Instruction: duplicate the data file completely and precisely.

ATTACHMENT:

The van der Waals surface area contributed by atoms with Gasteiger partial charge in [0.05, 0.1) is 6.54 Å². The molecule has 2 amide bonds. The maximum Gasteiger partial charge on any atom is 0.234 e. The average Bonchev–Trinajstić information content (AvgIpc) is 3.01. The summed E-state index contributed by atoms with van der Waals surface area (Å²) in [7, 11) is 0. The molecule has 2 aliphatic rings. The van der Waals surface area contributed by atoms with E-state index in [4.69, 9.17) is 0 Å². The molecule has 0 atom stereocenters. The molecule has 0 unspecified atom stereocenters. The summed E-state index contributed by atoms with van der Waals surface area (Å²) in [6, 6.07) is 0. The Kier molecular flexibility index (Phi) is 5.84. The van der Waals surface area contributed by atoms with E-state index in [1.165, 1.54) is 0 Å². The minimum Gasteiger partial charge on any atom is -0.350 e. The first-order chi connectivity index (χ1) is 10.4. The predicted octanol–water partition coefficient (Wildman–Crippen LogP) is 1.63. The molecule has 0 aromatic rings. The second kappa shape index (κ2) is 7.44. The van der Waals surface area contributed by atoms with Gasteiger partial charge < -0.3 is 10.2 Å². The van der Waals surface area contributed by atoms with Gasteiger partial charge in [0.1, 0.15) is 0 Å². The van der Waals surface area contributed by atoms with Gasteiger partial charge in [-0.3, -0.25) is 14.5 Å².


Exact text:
The van der Waals surface area contributed by atoms with Gasteiger partial charge in [0.05, 0.1) is 6.54 Å². The molecule has 2 amide bonds. The maximum Gasteiger partial charge on any atom is 0.234 e. The average Bonchev–Trinajstić information content (AvgIpc) is 3.01. The summed E-state index contributed by atoms with van der Waals surface area (Å²) in [7, 11) is 0. The molecule has 2 aliphatic rings. The van der Waals surface area contributed by atoms with E-state index in [4.69, 9.17) is 0 Å². The molecule has 0 atom stereocenters. The molecule has 0 unspecified atom stereocenters. The summed E-state index contributed by atoms with van der Waals surface area (Å²) in [6, 6.07) is 0. The Kier molecular flexibility index (Phi) is 5.84. The van der Waals surface area contributed by atoms with E-state index in [1.165, 1.54) is 0 Å². The minimum Gasteiger partial charge on any atom is -0.350 e. The first-order chi connectivity index (χ1) is 10.4. The predicted octanol–water partition coefficient (Wildman–Crippen LogP) is 1.63. The molecule has 0 aromatic rings. The second kappa shape index (κ2) is 7.44. The van der Waals surface area contributed by atoms with Gasteiger partial charge < -0.3 is 10.2 Å². The van der Waals surface area contributed by atoms with Gasteiger partial charge in [0.1, 0.15) is 0 Å². The van der Waals surface area contributed by atoms with Gasteiger partial charge in [-0.3, -0.25) is 14.5 Å².